Tips on credit cards are calculated and taxed accordingly; tips on cash checks are assumed to be at least 10%. Even if the second example is real, the server would not be out anything in taxes…but would be out a few dollars in “tip-share”: the money, based on total sales and not on tips, that is paid to the bartenders, hostesses, and bussers.

      • Margaret Catherine

        And in the first example, “Pastor Alois Bell” still paid the tip, rude note or not.

        • Dan Berger

          That turns out not to be the case. If you look carefully at Bell’s credit card tab, $34.93 is the tab exclusive of gratuity; the automatic gratuity ($6.29) is crossed out and the total written in as $34.93.
          I’ve been a waiter. You run your legs off for parties of more than four or five, because you have to get everybody their food at the same time and you can’t fit that many meals on one tray. Yet large parties are more likely to stiff you. That’s why there’s an enforced gratuity on large parties.

      • dpt

        That clarifies it. thanks

      • dpt

        So a patron who pays by credit card can save the waiter some in taxes by writing zero on the tip line, but then leaving the tip in cash?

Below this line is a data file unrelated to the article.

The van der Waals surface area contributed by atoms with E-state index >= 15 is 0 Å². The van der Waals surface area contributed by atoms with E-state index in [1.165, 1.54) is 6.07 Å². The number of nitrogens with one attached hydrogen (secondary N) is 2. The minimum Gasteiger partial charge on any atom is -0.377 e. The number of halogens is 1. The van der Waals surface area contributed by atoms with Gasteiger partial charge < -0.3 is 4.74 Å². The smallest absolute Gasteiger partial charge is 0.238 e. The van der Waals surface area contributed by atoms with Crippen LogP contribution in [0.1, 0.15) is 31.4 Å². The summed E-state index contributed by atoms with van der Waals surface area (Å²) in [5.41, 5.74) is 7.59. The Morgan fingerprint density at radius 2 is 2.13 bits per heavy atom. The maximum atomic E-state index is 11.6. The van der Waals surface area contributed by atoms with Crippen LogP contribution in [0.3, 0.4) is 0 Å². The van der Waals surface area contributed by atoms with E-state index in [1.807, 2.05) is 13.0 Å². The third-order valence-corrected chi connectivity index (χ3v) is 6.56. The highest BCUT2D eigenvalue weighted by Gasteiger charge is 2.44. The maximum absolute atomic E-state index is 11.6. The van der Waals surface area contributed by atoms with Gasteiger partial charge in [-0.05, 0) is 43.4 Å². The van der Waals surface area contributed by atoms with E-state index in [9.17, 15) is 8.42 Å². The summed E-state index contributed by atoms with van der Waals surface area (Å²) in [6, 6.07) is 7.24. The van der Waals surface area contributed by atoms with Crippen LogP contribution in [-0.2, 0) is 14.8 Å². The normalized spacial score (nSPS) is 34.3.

• Adolfo

          That is correct and is often what my wife and I do when we eat out.

        • Dan Berger

          Yes, that’s acceptable. But I doubt very much that Bell did that, given (a) the tone of the note and (b) the fact that the waitress was aggrieved enough to post it on Reddit.

  • Stu
  • Ye Olde Statistician

    In the comments, some people pledge to never eat at Applebee’s again. This compounds the injustice, since the restaurants are owned by franchisers and they are likely boycotting a franchiser who had no say in the firing of the waitress. Thus we have more than a trifecta!
    1. The pastor of the sect, who acted like a jerk in stiffing the waitress.
    2. The waitress, who acted like a jerk in posting the bill on the internet.
    3. The Applebee’s franchiser, who acted like a jerk in firing the waitress.
    4. The commentators, who promised to act like jerks by boycotting other franchisers entirely innocent in this kerfuffle.
    In physics, this is known as the Law of Conservation of Jerkiness, and is expressed as a function of the third derivative of position over time. We’re lucky this stopped short of escalation into World War III. Obviously, the waitress had a beef with the pastor and the pastor had a beef with the waitress and the restaurant, the restaurant manager had a beef with the waitress, and the commentators have a beef with the manager. That means this whole thing is a mess of beef jerky.

    • Stu

      Are you sure you aren’t having a knee-jerk reaction to all of this?

    • Beccolina